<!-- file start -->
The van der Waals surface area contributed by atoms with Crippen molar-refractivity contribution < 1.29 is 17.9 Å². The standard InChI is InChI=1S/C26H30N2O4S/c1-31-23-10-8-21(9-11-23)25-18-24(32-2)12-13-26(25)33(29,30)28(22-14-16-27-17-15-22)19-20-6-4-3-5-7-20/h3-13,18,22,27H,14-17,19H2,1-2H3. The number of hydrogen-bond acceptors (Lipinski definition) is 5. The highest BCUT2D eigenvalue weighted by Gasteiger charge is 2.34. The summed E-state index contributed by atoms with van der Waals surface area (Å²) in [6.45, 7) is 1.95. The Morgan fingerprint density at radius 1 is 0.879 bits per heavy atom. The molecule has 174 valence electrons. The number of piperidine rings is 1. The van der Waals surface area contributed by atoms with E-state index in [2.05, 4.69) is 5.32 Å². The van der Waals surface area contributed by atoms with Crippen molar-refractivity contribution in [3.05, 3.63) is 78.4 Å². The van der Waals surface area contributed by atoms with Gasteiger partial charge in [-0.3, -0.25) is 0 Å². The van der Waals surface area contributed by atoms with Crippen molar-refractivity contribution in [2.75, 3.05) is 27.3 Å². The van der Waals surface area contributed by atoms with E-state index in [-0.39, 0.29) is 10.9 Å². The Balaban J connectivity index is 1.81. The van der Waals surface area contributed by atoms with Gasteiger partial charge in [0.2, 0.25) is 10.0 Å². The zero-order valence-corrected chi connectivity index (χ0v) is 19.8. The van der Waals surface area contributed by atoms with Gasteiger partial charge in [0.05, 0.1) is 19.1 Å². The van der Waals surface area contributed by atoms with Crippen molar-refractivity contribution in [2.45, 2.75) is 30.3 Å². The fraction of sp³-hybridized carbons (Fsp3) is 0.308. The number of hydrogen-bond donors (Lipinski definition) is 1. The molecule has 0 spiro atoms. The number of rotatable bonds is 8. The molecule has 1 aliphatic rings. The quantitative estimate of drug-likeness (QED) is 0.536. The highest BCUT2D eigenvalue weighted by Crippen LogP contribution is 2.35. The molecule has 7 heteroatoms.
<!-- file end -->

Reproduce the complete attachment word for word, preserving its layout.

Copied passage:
The van der Waals surface area contributed by atoms with Crippen molar-refractivity contribution < 1.29 is 17.9 Å². The standard InChI is InChI=1S/C26H30N2O4S/c1-31-23-10-8-21(9-11-23)25-18-24(32-2)12-13-26(25)33(29,30)28(22-14-16-27-17-15-22)19-20-6-4-3-5-7-20/h3-13,18,22,27H,14-17,19H2,1-2H3. The number of hydrogen-bond acceptors (Lipinski definition) is 5. The highest BCUT2D eigenvalue weighted by Gasteiger charge is 2.34. The summed E-state index contributed by atoms with van der Waals surface area (Å²) in [6.45, 7) is 1.95. The Morgan fingerprint density at radius 1 is 0.879 bits per heavy atom. The molecule has 174 valence electrons. The number of piperidine rings is 1. The van der Waals surface area contributed by atoms with E-state index in [2.05, 4.69) is 5.32 Å². The van der Waals surface area contributed by atoms with Crippen molar-refractivity contribution in [3.05, 3.63) is 78.4 Å². The van der Waals surface area contributed by atoms with Gasteiger partial charge in [-0.3, -0.25) is 0 Å². The van der Waals surface area contributed by atoms with Crippen molar-refractivity contribution in [2.75, 3.05) is 27.3 Å². The van der Waals surface area contributed by atoms with E-state index in [-0.39, 0.29) is 10.9 Å². The Balaban J connectivity index is 1.81. The van der Waals surface area contributed by atoms with Gasteiger partial charge in [0.2, 0.25) is 10.0 Å². The zero-order valence-corrected chi connectivity index (χ0v) is 19.8. The van der Waals surface area contributed by atoms with Gasteiger partial charge in [0.05, 0.1) is 19.1 Å². The van der Waals surface area contributed by atoms with Crippen molar-refractivity contribution in [2.45, 2.75) is 30.3 Å². The fraction of sp³-hybridized carbons (Fsp3) is 0.308. The number of hydrogen-bond donors (Lipinski definition) is 1. The molecule has 0 spiro atoms. The number of rotatable bonds is 8. The molecule has 1 aliphatic rings. The quantitative estimate of drug-likeness (QED) is 0.536. The highest BCUT2D eigenvalue weighted by Crippen LogP contribution is 2.35. The molecule has 7 heteroatoms.